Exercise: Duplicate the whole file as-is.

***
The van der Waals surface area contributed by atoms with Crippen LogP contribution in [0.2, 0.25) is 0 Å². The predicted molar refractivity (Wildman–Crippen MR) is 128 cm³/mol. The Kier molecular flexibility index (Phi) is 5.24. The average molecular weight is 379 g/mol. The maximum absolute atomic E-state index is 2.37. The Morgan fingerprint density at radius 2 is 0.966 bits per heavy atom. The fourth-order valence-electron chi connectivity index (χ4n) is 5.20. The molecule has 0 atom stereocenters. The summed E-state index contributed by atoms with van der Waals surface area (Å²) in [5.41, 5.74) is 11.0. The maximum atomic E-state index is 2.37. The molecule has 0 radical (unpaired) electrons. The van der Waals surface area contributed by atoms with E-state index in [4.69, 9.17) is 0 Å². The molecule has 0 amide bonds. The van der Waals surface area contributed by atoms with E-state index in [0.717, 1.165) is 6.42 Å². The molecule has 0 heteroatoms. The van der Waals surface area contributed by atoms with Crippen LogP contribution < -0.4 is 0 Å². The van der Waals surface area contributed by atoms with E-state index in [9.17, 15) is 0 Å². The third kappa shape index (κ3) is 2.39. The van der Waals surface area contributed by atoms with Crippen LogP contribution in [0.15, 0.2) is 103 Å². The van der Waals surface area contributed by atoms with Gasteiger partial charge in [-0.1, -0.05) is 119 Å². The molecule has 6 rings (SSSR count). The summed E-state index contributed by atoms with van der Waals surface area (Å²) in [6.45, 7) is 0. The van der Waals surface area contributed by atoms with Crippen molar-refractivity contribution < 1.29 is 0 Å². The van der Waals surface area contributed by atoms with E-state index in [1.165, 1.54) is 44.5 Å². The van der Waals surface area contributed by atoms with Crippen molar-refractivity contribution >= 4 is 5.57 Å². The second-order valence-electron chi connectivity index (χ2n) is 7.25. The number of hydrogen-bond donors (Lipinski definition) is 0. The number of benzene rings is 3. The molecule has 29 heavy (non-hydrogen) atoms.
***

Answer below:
The van der Waals surface area contributed by atoms with Crippen LogP contribution in [0.2, 0.25) is 0 Å². The predicted molar refractivity (Wildman–Crippen MR) is 128 cm³/mol. The Kier molecular flexibility index (Phi) is 5.24. The average molecular weight is 379 g/mol. The maximum absolute atomic E-state index is 2.37. The Morgan fingerprint density at radius 2 is 0.966 bits per heavy atom. The fourth-order valence-electron chi connectivity index (χ4n) is 5.20. The molecule has 0 atom stereocenters. The summed E-state index contributed by atoms with van der Waals surface area (Å²) in [5.41, 5.74) is 11.0. The maximum atomic E-state index is 2.37. The molecule has 0 radical (unpaired) electrons. The van der Waals surface area contributed by atoms with E-state index in [4.69, 9.17) is 0 Å². The molecule has 0 amide bonds. The van der Waals surface area contributed by atoms with E-state index in [0.717, 1.165) is 6.42 Å². The molecule has 0 heteroatoms. The van der Waals surface area contributed by atoms with Crippen LogP contribution < -0.4 is 0 Å². The van der Waals surface area contributed by atoms with E-state index in [9.17, 15) is 0 Å². The third kappa shape index (κ3) is 2.39. The van der Waals surface area contributed by atoms with Crippen LogP contribution in [0.15, 0.2) is 103 Å². The van der Waals surface area contributed by atoms with Gasteiger partial charge in [-0.1, -0.05) is 119 Å². The molecule has 6 rings (SSSR count). The summed E-state index contributed by atoms with van der Waals surface area (Å²) in [6.45, 7) is 0. The van der Waals surface area contributed by atoms with Crippen molar-refractivity contribution < 1.29 is 0 Å². The van der Waals surface area contributed by atoms with E-state index in [1.165, 1.54) is 44.5 Å². The van der Waals surface area contributed by atoms with Crippen molar-refractivity contribution >= 4 is 5.57 Å². The second-order valence-electron chi connectivity index (χ2n) is 7.25. The number of hydrogen-bond donors (Lipinski definition) is 0. The number of benzene rings is 3. The molecule has 29 heavy (non-hydrogen) atoms.